This one from SFReviews.net (not to be confused with SFRevu.com, from the last post). The full review is here; I’ll quote the opening graph:
Old Man’s War is a tremendous, confident SF debut for well-known blogger John Scalzi. Openly patterning itself after Heinlein’s Starship Troopers, Old Man’s War takes an exciting tale of alien conflict and dresses it up intelligently with such themes as individual identity, what makes one human, the significance of mortality, and the ethics of life extension. Economically told at just over 300 pages, the story, peopled with remarkably well-drawn and memorable characters, never flags for an instant and steers a steady course without veering into self-importance or maudlin sentiment. Its a top-drawer first novel that should put Scalzi high on your “Writers to Watch” list.
That works for me.
One of the things I’ve really appreciated about the reviews I’ve seen so far — both on sites like these and on individual blogs — is that by and large they’re digging through the text to highlight things they find interesting as well as things they find aren’t quite working for them; in other words, classic criticism, aside from the simple “like it/don’t like it” dichotomy. As a writer you can’t ask for more than that.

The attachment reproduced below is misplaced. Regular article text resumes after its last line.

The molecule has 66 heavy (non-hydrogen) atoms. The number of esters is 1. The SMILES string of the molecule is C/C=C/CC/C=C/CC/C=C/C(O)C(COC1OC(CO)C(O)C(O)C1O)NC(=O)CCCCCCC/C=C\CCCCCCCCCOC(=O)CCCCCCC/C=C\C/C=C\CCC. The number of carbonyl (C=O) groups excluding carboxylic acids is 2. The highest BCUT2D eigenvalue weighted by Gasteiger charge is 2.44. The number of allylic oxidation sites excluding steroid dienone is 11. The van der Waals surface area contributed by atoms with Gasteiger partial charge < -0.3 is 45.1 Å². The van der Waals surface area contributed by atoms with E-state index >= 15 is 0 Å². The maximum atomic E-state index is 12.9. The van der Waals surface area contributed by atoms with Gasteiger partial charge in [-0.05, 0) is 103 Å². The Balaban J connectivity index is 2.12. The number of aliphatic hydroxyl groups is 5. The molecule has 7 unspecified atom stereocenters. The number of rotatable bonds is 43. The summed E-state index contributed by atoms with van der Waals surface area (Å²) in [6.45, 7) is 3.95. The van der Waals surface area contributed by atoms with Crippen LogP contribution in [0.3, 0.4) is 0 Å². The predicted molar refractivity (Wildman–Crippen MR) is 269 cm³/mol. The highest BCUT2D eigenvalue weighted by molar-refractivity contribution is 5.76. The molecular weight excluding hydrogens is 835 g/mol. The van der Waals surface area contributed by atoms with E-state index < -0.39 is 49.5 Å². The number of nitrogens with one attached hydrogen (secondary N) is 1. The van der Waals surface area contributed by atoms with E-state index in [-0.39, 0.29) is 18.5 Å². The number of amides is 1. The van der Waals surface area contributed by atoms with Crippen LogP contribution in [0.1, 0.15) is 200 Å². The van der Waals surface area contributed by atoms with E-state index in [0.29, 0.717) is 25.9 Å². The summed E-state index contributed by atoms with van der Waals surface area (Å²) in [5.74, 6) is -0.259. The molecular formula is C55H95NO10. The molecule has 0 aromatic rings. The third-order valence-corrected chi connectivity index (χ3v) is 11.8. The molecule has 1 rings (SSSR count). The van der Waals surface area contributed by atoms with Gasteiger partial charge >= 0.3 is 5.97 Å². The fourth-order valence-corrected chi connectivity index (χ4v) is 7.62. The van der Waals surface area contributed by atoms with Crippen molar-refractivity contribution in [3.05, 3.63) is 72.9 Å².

Merry New Year. I hope you’re all still with us, and if you’re not, well, you won’t be reading this anyway.
To start off the year, some Old Man’s War news:
1. SFRevu.com has both a feature review of Old Man’s War and an interview with me about the book and other topics. The review is positive, which is nice: “it behooves you to catch Scalzi now, both to encourage this promising author and to enjoy his strong start.” And of course I’m inclined to agree. SFRevu.com editor Ernest Lilley also asked some pretty interesting questions for the interview, so I think the responses are a cut above my usual blatheration. Check ‘em out.
2. Two other reviews of the book, also nicely positive, from Chad Orzel (“It’s very much a book in the tradition of Robert Heinlein, only, you know, not so annoyingly polemical”) and Andrew Cory, who puts the book into some rather long-term perspective: “It would do Humanity no irreparable harm if, in 500 years, this book is utterly forgotten. After all, we have only a bare few of the plays of Aeschylus. My own life, however, would be the poorer had I not the opportunity to read this book.” As I do tend to write for people today rather than the ones half a millennia from now, I can live with this.
3. Those of you who have been waiting for Old Man’s War to show up at the Science Fiction Book Club need wait no longer: It’s now listed, and for $11.99, which isn’t a bad price. And if you’re not a member, you can always sign up and pick it as part of your 5 books for $1 introductory price (although you’ll have to pay full club price for four other books over the course of a year — one of those pesky details). As I’ve mentioned before, it matters not to me how you get the book, so if you’re a club member, get it that way. The book is also an Alternate Book for the club’s “Winter” offering, which I understand goes up for consideration within the week.
That’s the current book news.